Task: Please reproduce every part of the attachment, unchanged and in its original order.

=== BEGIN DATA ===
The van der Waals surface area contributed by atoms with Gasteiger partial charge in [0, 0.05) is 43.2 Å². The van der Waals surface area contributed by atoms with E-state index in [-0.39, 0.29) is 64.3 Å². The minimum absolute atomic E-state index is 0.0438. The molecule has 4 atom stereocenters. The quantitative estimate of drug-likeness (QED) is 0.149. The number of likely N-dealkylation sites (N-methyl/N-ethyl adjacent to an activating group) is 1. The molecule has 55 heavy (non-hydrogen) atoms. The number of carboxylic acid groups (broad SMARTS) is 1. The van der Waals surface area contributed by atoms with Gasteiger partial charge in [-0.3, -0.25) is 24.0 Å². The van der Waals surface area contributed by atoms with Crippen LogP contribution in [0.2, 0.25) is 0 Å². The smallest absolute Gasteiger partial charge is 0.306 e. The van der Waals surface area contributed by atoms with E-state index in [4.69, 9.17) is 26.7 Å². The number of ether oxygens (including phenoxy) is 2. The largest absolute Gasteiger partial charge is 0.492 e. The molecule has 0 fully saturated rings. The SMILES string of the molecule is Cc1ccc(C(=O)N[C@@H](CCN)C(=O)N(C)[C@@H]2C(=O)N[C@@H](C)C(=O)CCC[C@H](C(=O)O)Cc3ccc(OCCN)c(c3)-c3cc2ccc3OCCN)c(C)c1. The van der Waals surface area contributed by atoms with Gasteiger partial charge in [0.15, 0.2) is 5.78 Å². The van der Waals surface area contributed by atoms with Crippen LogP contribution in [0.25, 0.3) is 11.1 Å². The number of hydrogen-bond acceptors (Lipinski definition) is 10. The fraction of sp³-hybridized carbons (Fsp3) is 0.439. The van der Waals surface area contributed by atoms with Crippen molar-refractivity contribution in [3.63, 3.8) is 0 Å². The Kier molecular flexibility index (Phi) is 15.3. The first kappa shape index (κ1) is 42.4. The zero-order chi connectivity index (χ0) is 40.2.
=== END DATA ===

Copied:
The van der Waals surface area contributed by atoms with Gasteiger partial charge in [0, 0.05) is 43.2 Å². The van der Waals surface area contributed by atoms with E-state index in [-0.39, 0.29) is 64.3 Å². The minimum absolute atomic E-state index is 0.0438. The molecule has 4 atom stereocenters. The quantitative estimate of drug-likeness (QED) is 0.149. The number of likely N-dealkylation sites (N-methyl/N-ethyl adjacent to an activating group) is 1. The molecule has 55 heavy (non-hydrogen) atoms. The number of carboxylic acid groups (broad SMARTS) is 1. The van der Waals surface area contributed by atoms with Gasteiger partial charge in [-0.3, -0.25) is 24.0 Å². The van der Waals surface area contributed by atoms with Crippen LogP contribution in [0.2, 0.25) is 0 Å². The smallest absolute Gasteiger partial charge is 0.306 e. The van der Waals surface area contributed by atoms with E-state index in [4.69, 9.17) is 26.7 Å². The number of ether oxygens (including phenoxy) is 2. The largest absolute Gasteiger partial charge is 0.492 e. The molecule has 0 fully saturated rings. The SMILES string of the molecule is Cc1ccc(C(=O)N[C@@H](CCN)C(=O)N(C)[C@@H]2C(=O)N[C@@H](C)C(=O)CCC[C@H](C(=O)O)Cc3ccc(OCCN)c(c3)-c3cc2ccc3OCCN)c(C)c1. The van der Waals surface area contributed by atoms with Gasteiger partial charge in [0.15, 0.2) is 5.78 Å². The van der Waals surface area contributed by atoms with Crippen LogP contribution in [0.25, 0.3) is 11.1 Å². The number of hydrogen-bond acceptors (Lipinski definition) is 10. The fraction of sp³-hybridized carbons (Fsp3) is 0.439. The van der Waals surface area contributed by atoms with Crippen molar-refractivity contribution in [3.63, 3.8) is 0 Å². The Kier molecular flexibility index (Phi) is 15.3. The first kappa shape index (κ1) is 42.4. The zero-order chi connectivity index (χ0) is 40.2.